Using Wordle™ as a Pre-Writing Tool
Inspired by Brent Sackris' article on Wordle, I decided to try it out in the classroom, to incorporate a pre-reading strategy.
Every year, my government students are assigned brief excerpts from Plato's The Republic. Like many primary source texts, it is challenging, and more than a few give up before really trying. How can we make essential works like The Republic more accessible? I have found Wordle to be an excellent way for students to prepare. Ideally, you will have a smartboard and/or LCD projector, so the whole class can experience this cloud computing exercise. However, students could also work in pairs or individually on desktop or laptop computers.
- Go to wordle.net
- Click "Create" to create your own word cloud.
- Copy and paste your text in the text box.*(See below for the original text used to create this word cloud).
- Click "Go" to create your word cloud
- By default, Wordle removes common English words, like "the." You may choose to click on the "Language" tab from the upper menu to include these words.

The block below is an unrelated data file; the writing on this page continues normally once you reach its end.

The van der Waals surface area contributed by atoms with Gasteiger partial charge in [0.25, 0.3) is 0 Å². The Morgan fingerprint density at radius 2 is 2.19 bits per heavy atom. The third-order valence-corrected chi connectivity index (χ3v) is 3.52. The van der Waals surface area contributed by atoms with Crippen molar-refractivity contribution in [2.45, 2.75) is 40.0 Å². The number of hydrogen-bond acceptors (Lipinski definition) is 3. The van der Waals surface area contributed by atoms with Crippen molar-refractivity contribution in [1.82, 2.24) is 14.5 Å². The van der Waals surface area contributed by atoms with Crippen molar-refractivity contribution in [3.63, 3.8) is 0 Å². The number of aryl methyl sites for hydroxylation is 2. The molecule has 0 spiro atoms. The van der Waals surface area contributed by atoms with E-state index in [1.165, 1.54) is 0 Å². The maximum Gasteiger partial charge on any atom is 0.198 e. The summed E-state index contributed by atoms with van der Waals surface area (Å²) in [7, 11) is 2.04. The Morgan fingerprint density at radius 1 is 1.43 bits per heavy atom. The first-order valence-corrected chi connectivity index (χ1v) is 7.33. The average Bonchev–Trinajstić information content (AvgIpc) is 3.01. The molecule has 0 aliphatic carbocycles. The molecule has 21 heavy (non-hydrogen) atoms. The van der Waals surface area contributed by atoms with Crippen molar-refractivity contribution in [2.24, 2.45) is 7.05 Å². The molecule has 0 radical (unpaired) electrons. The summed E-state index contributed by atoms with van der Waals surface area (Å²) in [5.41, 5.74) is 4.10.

Here it is: a lovely word cloud created from the following text: "they are always fancying that by legislation they will make an end of frauds in contracts, and the other rascalities which I was mentioning, not knowing that they are in reality cutting off the heads of a hydra?" http://wordle.net/show/wrdl/1893983/Plato%3A_the_Legislative_Branch
From here, I have students identify words:
- First, they identify the words they can define;
- Next, they identify the words they cannot define. (You might choose to allow students to use dictionaries).
- As a whole class, we share definitions of the words which were unclear.
- Then, students predict what the text will be about.
I was surprised at the accuracy of their predictions. Students had correctly guessed that the excerpt was about corruption within the government, so by the time they read the text, they already knew what the main ideas were. This is an empowering activity for students, since they are not only developing very high-level skills, but discover that literature need not be so intimidating.
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